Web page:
So, while accepting the government money to start up FLAME in a West Side Chicago neighborhood (and managing to redirect $25,000 to keep the Pilsen FLAME going), they began searching for additional funding.
They turned to Pat Wager, UIC's liaison with the philanthropic community. Wager scanned the Taft Directory—listings of corporate philanthropies and the type of efforts each supports. Corporations, striving to have the biggest impact with limited budgets, tend to direct giving to specific, narrow fields.
Kraft General Foods has three target areas: hunger, the arts and, as Wager carefully noted, education, particularly involving parent-child interaction.
Wager called Grant, the manager of community affairs at Kraft, who said FLAME sounded interesting. Grant doesn't pretend her company gives away millions of dollars out of a warm, fuzzy, anthropomorphic big-heartedness.
"Our business is here," she said. "You need educated, capable employees. For that, the schools have to be in good shape, plus community infrastructure, transportation, capital needs. All this is working to help customers."
Janet Kuhl Marcuson, a professional grant writer in Wager's office, spent nine months researching and revising 20 drafts of the FLAME proposal.
In June, a 14-page proposal was sent to Kraft, one of 346 they received in "a pretty average month," according to Grant.
The proposal passed before a temporary employee who opens the mail that pours into Kraft's foundation. She rejected 176 requests, responding to each with one of 10 form letters saying: No, Kraft does not donate products. No, Kraft does not give money to individuals. No, Kraft does not underwrite benefits.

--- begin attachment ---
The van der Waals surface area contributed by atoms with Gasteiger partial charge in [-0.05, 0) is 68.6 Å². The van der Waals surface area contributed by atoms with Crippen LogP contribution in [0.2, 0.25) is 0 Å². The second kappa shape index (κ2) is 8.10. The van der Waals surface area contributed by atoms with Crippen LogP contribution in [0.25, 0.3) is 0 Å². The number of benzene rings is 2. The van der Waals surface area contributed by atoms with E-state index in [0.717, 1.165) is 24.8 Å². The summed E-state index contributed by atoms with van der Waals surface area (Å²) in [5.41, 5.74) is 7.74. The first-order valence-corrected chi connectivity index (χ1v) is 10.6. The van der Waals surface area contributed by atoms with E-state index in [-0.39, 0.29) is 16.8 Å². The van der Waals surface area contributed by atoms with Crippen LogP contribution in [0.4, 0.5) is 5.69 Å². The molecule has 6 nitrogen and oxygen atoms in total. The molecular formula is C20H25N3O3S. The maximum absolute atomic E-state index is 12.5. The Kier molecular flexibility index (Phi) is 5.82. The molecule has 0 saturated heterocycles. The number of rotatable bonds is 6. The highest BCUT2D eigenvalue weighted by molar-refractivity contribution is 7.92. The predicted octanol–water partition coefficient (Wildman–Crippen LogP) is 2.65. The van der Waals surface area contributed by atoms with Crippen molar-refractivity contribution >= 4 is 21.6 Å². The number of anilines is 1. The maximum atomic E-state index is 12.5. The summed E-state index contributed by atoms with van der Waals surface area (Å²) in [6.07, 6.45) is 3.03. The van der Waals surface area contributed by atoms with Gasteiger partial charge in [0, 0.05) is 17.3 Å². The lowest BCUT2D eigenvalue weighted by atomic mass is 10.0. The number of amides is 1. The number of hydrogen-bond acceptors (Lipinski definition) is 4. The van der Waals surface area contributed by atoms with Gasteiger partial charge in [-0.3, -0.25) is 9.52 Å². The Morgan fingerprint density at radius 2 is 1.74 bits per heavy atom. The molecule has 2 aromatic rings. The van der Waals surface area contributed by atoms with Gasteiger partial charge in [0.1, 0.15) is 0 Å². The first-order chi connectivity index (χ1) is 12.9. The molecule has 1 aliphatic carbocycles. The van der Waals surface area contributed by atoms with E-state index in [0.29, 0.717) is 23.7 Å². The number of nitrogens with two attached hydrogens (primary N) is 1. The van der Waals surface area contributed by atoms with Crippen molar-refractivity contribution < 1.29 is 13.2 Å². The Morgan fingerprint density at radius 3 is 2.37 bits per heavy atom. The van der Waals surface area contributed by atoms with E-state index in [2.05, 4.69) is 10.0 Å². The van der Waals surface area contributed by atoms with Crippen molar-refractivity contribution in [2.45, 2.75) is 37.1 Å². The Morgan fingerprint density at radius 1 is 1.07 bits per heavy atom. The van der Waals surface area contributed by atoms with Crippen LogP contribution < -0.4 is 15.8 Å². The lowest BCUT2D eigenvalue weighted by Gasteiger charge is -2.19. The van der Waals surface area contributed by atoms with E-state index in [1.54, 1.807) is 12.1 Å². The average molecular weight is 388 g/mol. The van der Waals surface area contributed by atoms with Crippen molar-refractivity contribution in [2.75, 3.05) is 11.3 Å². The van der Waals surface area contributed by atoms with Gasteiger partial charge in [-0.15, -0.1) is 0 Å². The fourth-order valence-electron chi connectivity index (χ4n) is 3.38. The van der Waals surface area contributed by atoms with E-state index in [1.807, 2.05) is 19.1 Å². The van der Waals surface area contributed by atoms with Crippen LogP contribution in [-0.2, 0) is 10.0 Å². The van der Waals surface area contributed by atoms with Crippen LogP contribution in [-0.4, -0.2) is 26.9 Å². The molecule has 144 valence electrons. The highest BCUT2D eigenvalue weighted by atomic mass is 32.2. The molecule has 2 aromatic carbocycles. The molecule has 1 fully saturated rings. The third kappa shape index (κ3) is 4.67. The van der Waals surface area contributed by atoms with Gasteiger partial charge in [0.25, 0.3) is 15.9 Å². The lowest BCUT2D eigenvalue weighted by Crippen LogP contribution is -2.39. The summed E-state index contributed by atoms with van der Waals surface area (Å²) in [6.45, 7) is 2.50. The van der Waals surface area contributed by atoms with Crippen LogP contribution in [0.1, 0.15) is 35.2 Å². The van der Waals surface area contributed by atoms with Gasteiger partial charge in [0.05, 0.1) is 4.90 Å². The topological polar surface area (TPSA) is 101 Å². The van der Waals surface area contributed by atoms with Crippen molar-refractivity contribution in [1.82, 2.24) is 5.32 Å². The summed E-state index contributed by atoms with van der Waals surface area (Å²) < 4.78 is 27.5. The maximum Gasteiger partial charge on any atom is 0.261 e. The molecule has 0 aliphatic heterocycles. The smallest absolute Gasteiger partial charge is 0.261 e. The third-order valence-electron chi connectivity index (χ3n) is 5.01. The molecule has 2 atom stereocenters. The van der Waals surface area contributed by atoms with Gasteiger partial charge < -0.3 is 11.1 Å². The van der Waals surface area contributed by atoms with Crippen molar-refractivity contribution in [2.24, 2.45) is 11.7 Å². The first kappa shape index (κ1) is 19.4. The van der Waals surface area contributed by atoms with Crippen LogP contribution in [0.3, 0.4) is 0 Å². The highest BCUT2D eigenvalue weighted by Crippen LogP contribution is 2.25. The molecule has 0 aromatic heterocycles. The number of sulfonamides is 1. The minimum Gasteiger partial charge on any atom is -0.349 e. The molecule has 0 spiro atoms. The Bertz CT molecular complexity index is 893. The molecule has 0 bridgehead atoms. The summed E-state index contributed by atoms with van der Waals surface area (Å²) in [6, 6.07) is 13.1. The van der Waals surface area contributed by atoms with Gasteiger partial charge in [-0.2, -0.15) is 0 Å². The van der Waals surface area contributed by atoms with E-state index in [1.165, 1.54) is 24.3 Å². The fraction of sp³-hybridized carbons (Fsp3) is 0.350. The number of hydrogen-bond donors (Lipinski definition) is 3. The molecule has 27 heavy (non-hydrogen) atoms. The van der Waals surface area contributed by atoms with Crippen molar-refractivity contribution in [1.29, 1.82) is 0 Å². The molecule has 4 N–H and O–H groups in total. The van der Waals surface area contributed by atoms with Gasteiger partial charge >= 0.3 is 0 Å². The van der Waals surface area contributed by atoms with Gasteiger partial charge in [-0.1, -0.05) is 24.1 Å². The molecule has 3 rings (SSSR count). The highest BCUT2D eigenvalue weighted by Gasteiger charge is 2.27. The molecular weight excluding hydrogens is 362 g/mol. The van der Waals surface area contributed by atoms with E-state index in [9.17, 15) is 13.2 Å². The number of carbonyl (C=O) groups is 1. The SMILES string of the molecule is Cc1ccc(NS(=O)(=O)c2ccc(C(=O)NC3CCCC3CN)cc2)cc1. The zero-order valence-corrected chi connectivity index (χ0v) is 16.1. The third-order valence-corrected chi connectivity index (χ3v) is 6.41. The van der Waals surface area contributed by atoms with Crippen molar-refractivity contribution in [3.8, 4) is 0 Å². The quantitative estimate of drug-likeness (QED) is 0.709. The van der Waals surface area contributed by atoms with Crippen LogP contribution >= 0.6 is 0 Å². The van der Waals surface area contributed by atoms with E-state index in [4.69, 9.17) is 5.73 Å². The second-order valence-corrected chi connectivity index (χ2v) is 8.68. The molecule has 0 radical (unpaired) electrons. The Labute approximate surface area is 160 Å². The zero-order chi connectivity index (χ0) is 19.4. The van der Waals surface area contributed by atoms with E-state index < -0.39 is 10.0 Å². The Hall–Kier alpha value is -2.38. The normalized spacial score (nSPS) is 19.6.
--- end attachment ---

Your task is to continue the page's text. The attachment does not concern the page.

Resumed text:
The remaining June proposals, including FLAME's, moved upward to community affairs administrator Linda Burda, who gave them closer scrutiny.
"The first determinant is: Does it meet our focus area?" Grant said. "Does it meet the budget? Does it conflict with other things we fund? Is it redundant to other things we fund? Is it a good organization?"
Then there is the influence of what certain Chicago ward heelers used to call "Vitamin P" - power. Grant doesn't pretend that the influence of powerful Kraft executive sponsors won't affect a proposal.
"It isn't the driving force, but it helps," said Grant, pointing to a request to sponsor a cooking station at a benefit gala—not something the company would normally do.
By July, the FLAME proposal was on Grant's desk, and she set up a visit.
"It's a very important part of the job, not only to learn who they are, but they can meet somebody from Kraft General Foods," Grant said.
The site visit went smoothly. The Mexican American women, eager for the program to continue, directly lobbied Grant in their limited English.
"One woman, very shy, very hesitant, walked up to me and said: 'Do this,' " Grant remembers. "I was very impressed with the program."
Things moved quickly after that. Because FLAME was seeking $ 114,609 over three years (Thursday's check was a first installment), Grant had to meet with her board of directors.
They gave approval, and, after the congratulatory phone calls, the traditional check presentation ceremony was set up. About 20 women and 40 or so children sat at tables at the Lozano library. A festive Mexican buffet, prepared by the women, was spread out on a long table. Before handing over the large ceremonial check, Grant discreetly slipped the real, rose-colored Kraft General Foods check to Rodriguez-Brown, who put it in her purse.
"What this check means is there will be English classes this year," said Shanahan, and everyone clapped.
—Originally published in the Sun-Times, Aug. 9, 1992.